Palace of Zarzuela

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Zarzuela Palace
Palacio de la Zarzuela
Dmitry Medvedev in Spain 2 March 2009-5.jpg
Visit of the President of Russia to Spain at the Palace (2009)
General information
Architectural styleBaroque
Town or cityMadrid
CountrySpain
Coordinates40°29′00″N 3°48′06″W / 40.48325°N 3.80165°W / 40.48325; -3.80165Coordinates: 40°29′00″N 3°48′06″W / 40.48325°N 3.80165°W / 40.48325; -3.80165
Current tenantsKing Felipe VI and his family.
Construction started1627
Completed1635
OwnerPatrimonio Nacional
Design and construction
ArchitectJuan Gómez de Mora
Alonso Carbonel
Other designersDiego Méndez

The Zarzuela Palace (Spanish: Palacio de la Zarzuela [paˈlaθjo ðe la θaɾˈθwela]) is the residence and working offices of the reigning monarch of Spain (King Felipe VI), although the official residence of the Spanish Royal Family is the Royal Palace of Madrid. The Zarzuela Palace is on the outskirts of Madrid, near the Royal Palace of El Pardo, which accommodates visiting heads of state. The palace is owned by the Spanish government and administered by a state agency named Patrimonio Nacional (National Heritage).

The Zarzuela Palace was the home of King Juan Carlos I from May 1962 until his departure to live abroad, following allegations of financial impropriety, in August 2020.[1] It has not been announced whether it will remain the home of his wife, Queen Sofía, who did not accompany Juan Carlos abroad. Although King Felipe VI has his office in the palace, he and his family live in the Pabellón del Príncipe on the grounds just east of the Zarzuela Palace.[2]

History[edit]

During the 17th century, King Felipe IV of Spain ordered a country palace or hunting lodge to be built at La Zarzuela near Madrid.[2] The name "Zarzuela" is thought to be derived from the word "zarzas" meaning brambles, due to its function as a hunting lodge, meaning that it is situated amongst the brambles of the King's Hunting Grounds.[3] It was a rectangular, slate-roofed building with two lateral arcades. King Carlos IV had the building altered[2] to adapt it to 18th century fashion, and adorned it with tapestries and porcelain, as well as furniture and his much-loved clocks.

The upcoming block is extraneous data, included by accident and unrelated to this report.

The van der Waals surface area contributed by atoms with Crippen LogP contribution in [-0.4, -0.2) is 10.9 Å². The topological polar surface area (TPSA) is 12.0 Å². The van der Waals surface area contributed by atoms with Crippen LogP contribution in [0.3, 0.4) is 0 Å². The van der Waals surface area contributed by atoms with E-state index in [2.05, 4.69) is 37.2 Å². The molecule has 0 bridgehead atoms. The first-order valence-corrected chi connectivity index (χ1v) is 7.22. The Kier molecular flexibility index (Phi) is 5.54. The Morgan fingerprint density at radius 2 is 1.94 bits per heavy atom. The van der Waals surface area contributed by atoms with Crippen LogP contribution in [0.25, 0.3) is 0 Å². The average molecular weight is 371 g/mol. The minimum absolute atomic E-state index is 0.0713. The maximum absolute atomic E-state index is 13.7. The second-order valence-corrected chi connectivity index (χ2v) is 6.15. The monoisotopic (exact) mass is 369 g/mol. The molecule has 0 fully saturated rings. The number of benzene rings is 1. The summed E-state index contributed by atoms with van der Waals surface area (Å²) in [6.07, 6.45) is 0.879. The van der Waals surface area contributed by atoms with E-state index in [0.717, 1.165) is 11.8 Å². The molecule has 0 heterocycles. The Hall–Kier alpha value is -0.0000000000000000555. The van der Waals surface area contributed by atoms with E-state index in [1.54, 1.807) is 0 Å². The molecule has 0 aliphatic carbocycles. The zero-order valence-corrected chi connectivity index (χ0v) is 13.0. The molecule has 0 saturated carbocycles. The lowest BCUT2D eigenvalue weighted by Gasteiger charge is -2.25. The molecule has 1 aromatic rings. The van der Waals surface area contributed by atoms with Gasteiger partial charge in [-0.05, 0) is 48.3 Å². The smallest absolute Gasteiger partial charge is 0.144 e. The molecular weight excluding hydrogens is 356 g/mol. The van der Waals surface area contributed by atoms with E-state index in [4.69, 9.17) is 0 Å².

Royal residence[edit]

King Juan Carlos I and his wife, Queen Sofía, lived in the palace from their marriage in May 1962 until Juan Carlos' move abroad alone in August 2020. Queen Sofía continued to live in Spain. After the death of the dictator Francisco Franco in November 1975, the King decided not to occupy his Palace of El Pardo, leaving it for foreign state guests, designating the Palacio de la Moncloa as the residence of the President of the Spanish Government, while they remained at the Zarzuela. The Palacio Real (Royal Palace) in the centre of Madrid, the former principal residence of the Spanish monarchs, is the official residence of the King, although it is now used only for state occasions.[2]

During the summer of 2002, King Felipe VI, then Prince of Asturias, moved into a new residence, a 3,150 square metres (33,900 sq ft) palace built within the grounds of the Palace of La Zarzuela.[4]

Opera[edit]

The palace theatre was the place of origin of the Spanish genre of musical drama, zarzuela.[3]

References[edit]

  1. ^ Díez, Anabel; González, Miguel (12 August 2020). "How the fate of Spain's Juan Carlos I was decided". El País. Retrieved 24 September 2020.
  2. ^ a b c d "Zarzuela Palace". Hello!. Retrieved 15 January 2009.
  3. ^ a b Gómez Manzanares, Pedro; Webber, Christopher (26 July 2000). "Zarzuela a brief history". Retrieved 15 January 2009.
  4. ^ "Boda Real - Su casa. Aquí vivirán después de casarse" [Royal Wedding: Their House, They will live here after the wedding]. El Mundo (in Spanish). April 2004. Retrieved 15 January 2009.

External links[edit]